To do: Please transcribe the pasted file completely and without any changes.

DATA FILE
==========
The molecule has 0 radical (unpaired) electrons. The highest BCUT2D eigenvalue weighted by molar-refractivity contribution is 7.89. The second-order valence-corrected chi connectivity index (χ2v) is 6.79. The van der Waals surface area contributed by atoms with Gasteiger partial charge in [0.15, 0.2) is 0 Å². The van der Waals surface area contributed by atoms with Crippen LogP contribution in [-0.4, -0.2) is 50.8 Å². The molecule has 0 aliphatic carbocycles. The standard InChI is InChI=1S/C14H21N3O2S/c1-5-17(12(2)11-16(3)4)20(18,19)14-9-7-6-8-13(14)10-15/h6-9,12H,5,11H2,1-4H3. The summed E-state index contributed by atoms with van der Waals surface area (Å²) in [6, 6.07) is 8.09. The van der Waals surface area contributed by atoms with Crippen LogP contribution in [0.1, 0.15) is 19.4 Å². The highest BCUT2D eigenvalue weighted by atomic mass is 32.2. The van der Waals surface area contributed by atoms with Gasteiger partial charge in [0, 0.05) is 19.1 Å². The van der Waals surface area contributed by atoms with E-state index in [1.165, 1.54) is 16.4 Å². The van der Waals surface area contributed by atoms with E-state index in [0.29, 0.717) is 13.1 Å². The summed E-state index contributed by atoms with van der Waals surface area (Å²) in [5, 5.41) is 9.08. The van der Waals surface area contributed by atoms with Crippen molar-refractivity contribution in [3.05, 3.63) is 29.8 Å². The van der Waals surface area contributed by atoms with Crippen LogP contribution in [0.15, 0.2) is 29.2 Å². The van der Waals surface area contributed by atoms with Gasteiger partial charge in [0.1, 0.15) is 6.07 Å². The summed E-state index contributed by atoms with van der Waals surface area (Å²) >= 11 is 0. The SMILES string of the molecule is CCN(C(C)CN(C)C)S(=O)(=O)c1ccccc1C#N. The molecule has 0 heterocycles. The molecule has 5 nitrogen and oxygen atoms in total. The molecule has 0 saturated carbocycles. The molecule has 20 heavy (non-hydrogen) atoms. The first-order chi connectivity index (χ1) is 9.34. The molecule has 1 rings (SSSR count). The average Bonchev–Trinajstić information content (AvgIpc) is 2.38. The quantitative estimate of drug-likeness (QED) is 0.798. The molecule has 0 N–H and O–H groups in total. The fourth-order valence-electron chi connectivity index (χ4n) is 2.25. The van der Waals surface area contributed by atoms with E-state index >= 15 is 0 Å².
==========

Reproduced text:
The molecule has 0 radical (unpaired) electrons. The highest BCUT2D eigenvalue weighted by molar-refractivity contribution is 7.89. The second-order valence-corrected chi connectivity index (χ2v) is 6.79. The van der Waals surface area contributed by atoms with Gasteiger partial charge in [0.15, 0.2) is 0 Å². The van der Waals surface area contributed by atoms with Crippen LogP contribution in [-0.4, -0.2) is 50.8 Å². The molecule has 0 aliphatic carbocycles. The standard InChI is InChI=1S/C14H21N3O2S/c1-5-17(12(2)11-16(3)4)20(18,19)14-9-7-6-8-13(14)10-15/h6-9,12H,5,11H2,1-4H3. The summed E-state index contributed by atoms with van der Waals surface area (Å²) in [6, 6.07) is 8.09. The van der Waals surface area contributed by atoms with Crippen LogP contribution in [0.1, 0.15) is 19.4 Å². The highest BCUT2D eigenvalue weighted by atomic mass is 32.2. The van der Waals surface area contributed by atoms with Gasteiger partial charge in [0, 0.05) is 19.1 Å². The van der Waals surface area contributed by atoms with E-state index in [1.165, 1.54) is 16.4 Å². The van der Waals surface area contributed by atoms with E-state index in [0.29, 0.717) is 13.1 Å². The summed E-state index contributed by atoms with van der Waals surface area (Å²) in [5, 5.41) is 9.08. The van der Waals surface area contributed by atoms with Crippen molar-refractivity contribution in [3.05, 3.63) is 29.8 Å². The van der Waals surface area contributed by atoms with Crippen LogP contribution in [0.15, 0.2) is 29.2 Å². The van der Waals surface area contributed by atoms with Gasteiger partial charge in [0.1, 0.15) is 6.07 Å². The summed E-state index contributed by atoms with van der Waals surface area (Å²) >= 11 is 0. The SMILES string of the molecule is CCN(C(C)CN(C)C)S(=O)(=O)c1ccccc1C#N. The molecule has 0 heterocycles. The molecule has 5 nitrogen and oxygen atoms in total. The molecule has 0 saturated carbocycles. The molecule has 20 heavy (non-hydrogen) atoms. The first-order chi connectivity index (χ1) is 9.34. The molecule has 1 rings (SSSR count). The average Bonchev–Trinajstić information content (AvgIpc) is 2.38. The quantitative estimate of drug-likeness (QED) is 0.798. The molecule has 0 N–H and O–H groups in total. The fourth-order valence-electron chi connectivity index (χ4n) is 2.25. The van der Waals surface area contributed by atoms with E-state index >= 15 is 0 Å².